Interim impact

Private equity demand for management talent working with portfolio companies on an interim basis is on the rise, says Valeria Vescina.

Over the last twelve months, private equity firms’ hires of operating partners have been widely publicised. There is no doubt that these hires provide investors with invaluable operating insight.  But who are the executives being deployed behind the scenes to deliver on the objectives identified by GPs and operating partners?  Welcome to the much-changed world of interim executives.

If good venture capital and private equity investing is about backing winning management teams, does the increasingly widespread injection of interim executive talent into portfolio companies across Europe amount to an admission of failure by the venture capital and private equity industry?  The short answer is a resounding ‘no.’ On the contrary, it means that the industry has come of age and has entered a new stage in its evolution.

Venture capital and private equity firms are now frequently deploying interim executives for the companies in their investment portfolios, not in order to replace the incumbent management team, but to work alongside it.  Interims are being utilised at pivotal points across the entire investment cycle; for example: when an investment opportunity is being investigated or fully due diligenced, they provide sector-specific expertise and impartiality; they carry out projects that will reignite the portfolio company’s growth at several points in its evolution; they contribute to a profitable exit by the investor, in the year or so preceding trade sale or flotation.

The increasing use of interim executive talent by venture capital and private equity investors demonstrates that as the industry has matured, investment directors have become far more operationally involved, in order to extract the desired rate of return from portfolio companies.  Interims selected to deliver on identified objectives have proved to be an extremely successful instrument of venture capital and private equity firms’ operational involvement. 

No management team, however capable, can ever be the best management team that a portfolio company could have at every single stage in its evolution.  By this I mean that one management team cannot possess every one of the skills and insights to best address every market situation and every industry condition that will arise as markets and industries evolve.  But a winning management team can steer a company through the most disruptive industry-wide changes, by availing itself of additional management talent to address smaller and greater issues as they occur. 

One of the most valuable qualities in top management is its ability to recognise when it should avail itself of external assistance.  The value added by the presence of a venture capital or private equity firm on the Board of a portfolio company is demonstrated, amongst other things, by assisting the incumbent management in recognising when such pivotal points are being reached, and in helping it secure the additional management expertise needed at that point in time and temporarily, to deliver on the newly identified objectives and tasks.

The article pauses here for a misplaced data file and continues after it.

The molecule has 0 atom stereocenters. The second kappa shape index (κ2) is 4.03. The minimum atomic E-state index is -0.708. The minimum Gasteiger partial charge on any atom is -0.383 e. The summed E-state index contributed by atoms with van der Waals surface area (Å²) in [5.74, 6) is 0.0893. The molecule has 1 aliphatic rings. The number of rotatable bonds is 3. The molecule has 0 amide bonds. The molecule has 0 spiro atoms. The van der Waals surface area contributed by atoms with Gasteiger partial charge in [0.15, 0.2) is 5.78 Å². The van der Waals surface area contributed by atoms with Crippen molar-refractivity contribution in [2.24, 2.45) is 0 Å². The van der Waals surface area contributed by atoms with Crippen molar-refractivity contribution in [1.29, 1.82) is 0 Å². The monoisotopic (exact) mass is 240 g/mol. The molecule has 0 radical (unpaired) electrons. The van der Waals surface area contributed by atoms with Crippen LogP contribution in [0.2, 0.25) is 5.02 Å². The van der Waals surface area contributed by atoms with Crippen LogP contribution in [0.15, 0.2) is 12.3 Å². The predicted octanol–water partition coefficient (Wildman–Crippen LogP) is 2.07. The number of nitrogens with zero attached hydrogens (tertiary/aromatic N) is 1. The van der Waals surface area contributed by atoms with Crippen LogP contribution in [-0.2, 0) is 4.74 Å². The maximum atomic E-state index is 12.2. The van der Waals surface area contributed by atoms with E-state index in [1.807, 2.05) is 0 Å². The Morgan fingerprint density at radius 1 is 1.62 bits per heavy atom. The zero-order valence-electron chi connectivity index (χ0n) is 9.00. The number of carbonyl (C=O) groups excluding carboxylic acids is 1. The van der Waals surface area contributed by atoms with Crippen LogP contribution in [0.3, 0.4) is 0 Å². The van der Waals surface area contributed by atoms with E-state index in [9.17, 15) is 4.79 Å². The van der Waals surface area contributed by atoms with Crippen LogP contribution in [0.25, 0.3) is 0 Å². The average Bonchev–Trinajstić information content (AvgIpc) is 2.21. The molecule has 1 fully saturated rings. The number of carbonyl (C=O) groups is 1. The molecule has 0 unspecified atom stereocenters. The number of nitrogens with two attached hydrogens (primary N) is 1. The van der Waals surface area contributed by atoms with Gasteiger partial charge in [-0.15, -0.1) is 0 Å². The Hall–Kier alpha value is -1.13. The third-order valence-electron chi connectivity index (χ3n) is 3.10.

The growth of the interim executive market in the UK has made it possible for venture capital and private equity firms to secure the perfect match for the requirements of each specific situation, through the services of specialist interim management providers.  In addition to bringing to bear a highly specialised skills set, and years of senior management experience, interim executives approach each situation with impartiality.  All together, these attributes render them uniquely effective to deliver on the objectives set by the management and investors in portfolio companies. 

Examples of assignments will illustrate best the most common ways in which interims help private equity firms, from the beginning to the end of the investment cycle, to achieve the desired return from their investments. 

· Impartial opinion on an industry and its players
A senior interim executive with, typically, decades of experience of the specific sector in which the private equity firm is investigating an opportunity, is asked to distil his/her knowledge of the sector and its players, for formal presentation to, and discussion with, the investment team.  The interim brings insights that can make all the difference to the decision of whether to progress with a bid and with due diligence, and to the scoping of any eventual due diligence exercise.  The same individual may be asked to assist with commercial due diligence.

· Commercial due diligence